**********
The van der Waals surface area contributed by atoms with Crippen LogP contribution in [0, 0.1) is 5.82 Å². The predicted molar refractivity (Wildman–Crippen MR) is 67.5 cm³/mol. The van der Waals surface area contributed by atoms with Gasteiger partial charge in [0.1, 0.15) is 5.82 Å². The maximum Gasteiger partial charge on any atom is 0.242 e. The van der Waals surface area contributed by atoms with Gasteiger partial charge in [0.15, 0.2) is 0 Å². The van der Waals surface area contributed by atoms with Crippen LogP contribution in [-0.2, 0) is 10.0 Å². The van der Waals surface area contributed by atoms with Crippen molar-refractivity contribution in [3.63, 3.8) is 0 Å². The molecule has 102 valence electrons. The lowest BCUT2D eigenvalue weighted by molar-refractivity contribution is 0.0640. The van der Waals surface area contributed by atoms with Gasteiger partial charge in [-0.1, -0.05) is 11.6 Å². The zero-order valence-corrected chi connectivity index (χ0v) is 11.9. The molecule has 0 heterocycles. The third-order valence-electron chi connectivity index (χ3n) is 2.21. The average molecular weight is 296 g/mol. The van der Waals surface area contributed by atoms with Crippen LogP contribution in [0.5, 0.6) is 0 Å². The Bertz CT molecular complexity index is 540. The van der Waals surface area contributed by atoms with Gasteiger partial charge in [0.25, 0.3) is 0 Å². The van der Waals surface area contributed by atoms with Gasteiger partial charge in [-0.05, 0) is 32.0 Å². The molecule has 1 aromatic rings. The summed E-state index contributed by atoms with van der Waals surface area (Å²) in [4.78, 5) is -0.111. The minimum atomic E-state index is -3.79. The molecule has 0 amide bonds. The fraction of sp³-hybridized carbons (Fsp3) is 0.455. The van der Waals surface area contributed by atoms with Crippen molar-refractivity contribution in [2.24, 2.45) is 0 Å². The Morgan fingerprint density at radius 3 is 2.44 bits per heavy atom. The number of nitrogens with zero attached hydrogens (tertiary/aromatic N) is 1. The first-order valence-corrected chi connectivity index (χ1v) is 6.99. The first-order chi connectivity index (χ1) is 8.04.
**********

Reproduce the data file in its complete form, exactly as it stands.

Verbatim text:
The van der Waals surface area contributed by atoms with Crippen LogP contribution in [0, 0.1) is 5.82 Å². The predicted molar refractivity (Wildman–Crippen MR) is 67.5 cm³/mol. The van der Waals surface area contributed by atoms with Gasteiger partial charge in [0.1, 0.15) is 5.82 Å². The maximum Gasteiger partial charge on any atom is 0.242 e. The van der Waals surface area contributed by atoms with Gasteiger partial charge in [0.15, 0.2) is 0 Å². The van der Waals surface area contributed by atoms with Crippen LogP contribution in [-0.2, 0) is 10.0 Å². The van der Waals surface area contributed by atoms with Crippen molar-refractivity contribution in [3.63, 3.8) is 0 Å². The molecule has 102 valence electrons. The lowest BCUT2D eigenvalue weighted by molar-refractivity contribution is 0.0640. The van der Waals surface area contributed by atoms with Gasteiger partial charge in [-0.1, -0.05) is 11.6 Å². The zero-order valence-corrected chi connectivity index (χ0v) is 11.9. The molecule has 0 heterocycles. The third-order valence-electron chi connectivity index (χ3n) is 2.21. The average molecular weight is 296 g/mol. The van der Waals surface area contributed by atoms with Crippen LogP contribution in [0.5, 0.6) is 0 Å². The Bertz CT molecular complexity index is 540. The van der Waals surface area contributed by atoms with Gasteiger partial charge in [0.25, 0.3) is 0 Å². The van der Waals surface area contributed by atoms with Gasteiger partial charge in [-0.05, 0) is 32.0 Å². The molecule has 1 aromatic rings. The summed E-state index contributed by atoms with van der Waals surface area (Å²) in [4.78, 5) is -0.111. The minimum atomic E-state index is -3.79. The molecule has 0 amide bonds. The fraction of sp³-hybridized carbons (Fsp3) is 0.455. The van der Waals surface area contributed by atoms with Crippen molar-refractivity contribution in [2.24, 2.45) is 0 Å². The Morgan fingerprint density at radius 3 is 2.44 bits per heavy atom. The number of nitrogens with zero attached hydrogens (tertiary/aromatic N) is 1. The first-order valence-corrected chi connectivity index (χ1v) is 6.99. The first-order chi connectivity index (χ1) is 8.04.